Dr. Cohen's view is not anti medication. He acknowledges that medications help millions of people, but many others are harmed unnecessarily. Side effects also force millions of people to discontinue treatment they need. His recommendations would end many of these problems.
A strong advocate of patients' rights of informed consent, Dr. Cohen believes this includes a right for information on all serious side effects before being prescribed a new medication. Patients also should be informed about lower, safer, effective doses of medications information that most patients and doctors do not receive today. Flexible dosing is the key to reducing the high rate of side effects from prescription drugs. Dr. Cohen's goal is to maximize the benefits while minimizing the risks of medication treatment.
In his psychiatry practice, Dr. Cohen specializes in the treatment of anxiety disorders, which also include panic disorders, obsessive compulsive disorders, social phobias, and situational anxiety reactions (flying, public speaking, etc.).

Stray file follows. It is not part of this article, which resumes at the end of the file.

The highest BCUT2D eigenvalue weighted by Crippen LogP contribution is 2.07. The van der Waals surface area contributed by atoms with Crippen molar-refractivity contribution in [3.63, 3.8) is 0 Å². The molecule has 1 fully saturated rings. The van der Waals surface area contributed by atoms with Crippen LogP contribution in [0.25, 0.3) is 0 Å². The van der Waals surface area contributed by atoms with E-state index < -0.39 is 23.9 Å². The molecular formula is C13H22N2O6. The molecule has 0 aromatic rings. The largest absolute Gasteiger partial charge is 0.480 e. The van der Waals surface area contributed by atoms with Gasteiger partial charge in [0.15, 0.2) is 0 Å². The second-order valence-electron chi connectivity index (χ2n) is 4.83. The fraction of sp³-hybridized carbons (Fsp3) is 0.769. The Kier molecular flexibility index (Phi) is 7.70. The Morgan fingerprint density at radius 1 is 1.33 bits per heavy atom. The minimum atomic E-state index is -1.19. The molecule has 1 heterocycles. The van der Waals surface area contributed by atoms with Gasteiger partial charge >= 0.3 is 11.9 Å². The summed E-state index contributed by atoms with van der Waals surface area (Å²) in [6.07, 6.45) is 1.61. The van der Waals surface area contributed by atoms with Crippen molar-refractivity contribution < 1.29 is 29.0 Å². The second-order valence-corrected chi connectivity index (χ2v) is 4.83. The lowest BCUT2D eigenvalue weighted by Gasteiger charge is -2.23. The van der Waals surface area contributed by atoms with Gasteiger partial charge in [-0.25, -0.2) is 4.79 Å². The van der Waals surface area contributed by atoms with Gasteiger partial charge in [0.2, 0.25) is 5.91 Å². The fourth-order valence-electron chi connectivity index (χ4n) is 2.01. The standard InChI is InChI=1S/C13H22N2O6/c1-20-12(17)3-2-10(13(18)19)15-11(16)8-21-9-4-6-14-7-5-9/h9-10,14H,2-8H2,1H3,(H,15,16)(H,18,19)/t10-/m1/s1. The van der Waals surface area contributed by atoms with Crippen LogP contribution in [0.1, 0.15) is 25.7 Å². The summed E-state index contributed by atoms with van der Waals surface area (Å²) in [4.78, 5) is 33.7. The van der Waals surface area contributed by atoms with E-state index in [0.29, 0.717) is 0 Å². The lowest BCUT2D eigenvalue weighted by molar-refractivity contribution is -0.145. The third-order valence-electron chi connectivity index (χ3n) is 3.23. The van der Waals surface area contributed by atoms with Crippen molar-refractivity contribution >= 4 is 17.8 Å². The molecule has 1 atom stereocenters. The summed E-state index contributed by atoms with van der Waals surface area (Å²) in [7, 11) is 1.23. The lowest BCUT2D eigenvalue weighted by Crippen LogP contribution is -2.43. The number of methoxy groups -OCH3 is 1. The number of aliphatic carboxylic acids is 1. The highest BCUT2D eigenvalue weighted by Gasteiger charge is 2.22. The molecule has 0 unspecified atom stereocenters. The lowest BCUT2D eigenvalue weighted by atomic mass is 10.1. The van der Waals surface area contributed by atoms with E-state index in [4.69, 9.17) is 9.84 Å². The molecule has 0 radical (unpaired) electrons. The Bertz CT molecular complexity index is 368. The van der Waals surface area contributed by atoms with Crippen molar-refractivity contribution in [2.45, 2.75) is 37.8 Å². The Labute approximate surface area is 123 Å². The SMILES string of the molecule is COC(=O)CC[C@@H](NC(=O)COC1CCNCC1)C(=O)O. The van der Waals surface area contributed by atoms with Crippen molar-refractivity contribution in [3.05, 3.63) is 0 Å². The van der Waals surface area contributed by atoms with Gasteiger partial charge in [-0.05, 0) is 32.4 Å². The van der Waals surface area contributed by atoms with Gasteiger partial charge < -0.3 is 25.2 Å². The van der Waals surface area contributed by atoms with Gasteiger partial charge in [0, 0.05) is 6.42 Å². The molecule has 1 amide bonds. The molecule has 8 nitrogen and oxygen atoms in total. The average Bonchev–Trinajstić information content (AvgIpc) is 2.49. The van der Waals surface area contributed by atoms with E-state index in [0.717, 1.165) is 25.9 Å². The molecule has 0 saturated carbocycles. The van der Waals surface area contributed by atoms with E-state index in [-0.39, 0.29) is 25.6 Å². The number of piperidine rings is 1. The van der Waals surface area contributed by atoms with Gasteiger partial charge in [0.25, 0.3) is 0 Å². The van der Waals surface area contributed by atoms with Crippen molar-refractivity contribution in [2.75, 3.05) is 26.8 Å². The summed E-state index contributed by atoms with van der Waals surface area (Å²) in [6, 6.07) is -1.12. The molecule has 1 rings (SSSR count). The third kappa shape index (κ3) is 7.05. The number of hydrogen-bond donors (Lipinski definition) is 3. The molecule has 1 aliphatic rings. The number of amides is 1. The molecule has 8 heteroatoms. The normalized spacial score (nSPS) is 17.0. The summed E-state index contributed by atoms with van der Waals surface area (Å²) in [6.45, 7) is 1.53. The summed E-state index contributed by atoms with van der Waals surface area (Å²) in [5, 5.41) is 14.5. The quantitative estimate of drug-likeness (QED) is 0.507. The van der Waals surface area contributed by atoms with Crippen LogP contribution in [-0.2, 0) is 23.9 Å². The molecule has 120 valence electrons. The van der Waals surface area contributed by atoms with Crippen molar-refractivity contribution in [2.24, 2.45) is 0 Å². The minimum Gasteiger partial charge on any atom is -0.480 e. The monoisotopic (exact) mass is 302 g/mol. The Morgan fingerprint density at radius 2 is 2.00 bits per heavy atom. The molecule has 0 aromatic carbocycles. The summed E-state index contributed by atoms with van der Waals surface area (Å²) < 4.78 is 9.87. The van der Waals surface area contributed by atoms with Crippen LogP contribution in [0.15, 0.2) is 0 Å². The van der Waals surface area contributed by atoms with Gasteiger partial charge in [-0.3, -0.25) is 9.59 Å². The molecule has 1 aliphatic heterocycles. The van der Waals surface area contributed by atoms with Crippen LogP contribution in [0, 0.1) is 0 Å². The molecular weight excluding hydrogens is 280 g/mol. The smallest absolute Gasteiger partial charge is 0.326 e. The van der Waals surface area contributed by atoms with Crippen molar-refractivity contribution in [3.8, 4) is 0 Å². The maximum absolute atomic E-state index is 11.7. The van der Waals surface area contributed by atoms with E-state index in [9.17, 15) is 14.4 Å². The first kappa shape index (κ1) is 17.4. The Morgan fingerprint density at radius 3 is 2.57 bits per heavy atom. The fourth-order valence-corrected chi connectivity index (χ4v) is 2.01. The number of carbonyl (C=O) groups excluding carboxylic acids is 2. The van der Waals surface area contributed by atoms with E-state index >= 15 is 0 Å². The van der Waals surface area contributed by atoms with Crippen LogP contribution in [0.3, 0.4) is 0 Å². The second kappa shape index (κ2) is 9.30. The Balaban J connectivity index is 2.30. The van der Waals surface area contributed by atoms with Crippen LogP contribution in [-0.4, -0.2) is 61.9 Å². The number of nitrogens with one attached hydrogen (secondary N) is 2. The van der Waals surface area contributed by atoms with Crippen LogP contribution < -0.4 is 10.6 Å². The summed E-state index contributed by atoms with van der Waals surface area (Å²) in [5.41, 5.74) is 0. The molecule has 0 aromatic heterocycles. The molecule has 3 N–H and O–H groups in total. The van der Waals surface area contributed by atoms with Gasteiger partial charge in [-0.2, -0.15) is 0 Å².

Dr. Cohen describes himself as integrative physician, a doctor who integrates the best from both mainstream and alternative methods. Five of his books offer proven-effective natural remedies for medical disorders such as high blood pressure, elevated cholesterol, and migraine headaches in adults and children. "If a natural remedy can do the job, why do doctors first start with drugs?"
Dr. Cohen is an expert on the rare, disabling, neurovascular disorder, erythromelalgia. Bedridden by this illness for 5 years and disabled a total of 12, he was able to gradually piece together a treatment protocol that allows him to function nearly normally and to have returned to his practice in 2007. Dr. Cohen is also an expert on nutrition and a Fellow of the American College of Nutrition.
Dr. Cohen's most recent book is the controversial, immediate best-seller Prostate Cancer Breakthroughs. Diagnosed with prostate cancer in December 2011, he was scheduled for radical surgery when he learned about new tests that could better define his disease than the medical model he had followed. The new tests showed that he did not require surgery or radiation treatment, a decision that he arrived at after getting additional opinions from national experts. Now enrolled in an active surveillance protocol that has not required invasive treatments or drugs, Dr. Cohen works with a national expert on this approach and continues to do well. Prostate Cancer Breakthroughs tells men how to get the new tests and to consider the new, gentler treatments that are available -- information that most men do not usually not obtain from their doctors. Dr. Cohen says, "A revolution is underway in our approach to prostate cancer, but it will not take hold for another 5-10 years. But men with prostate cancer don't have time to wait. They need the information now."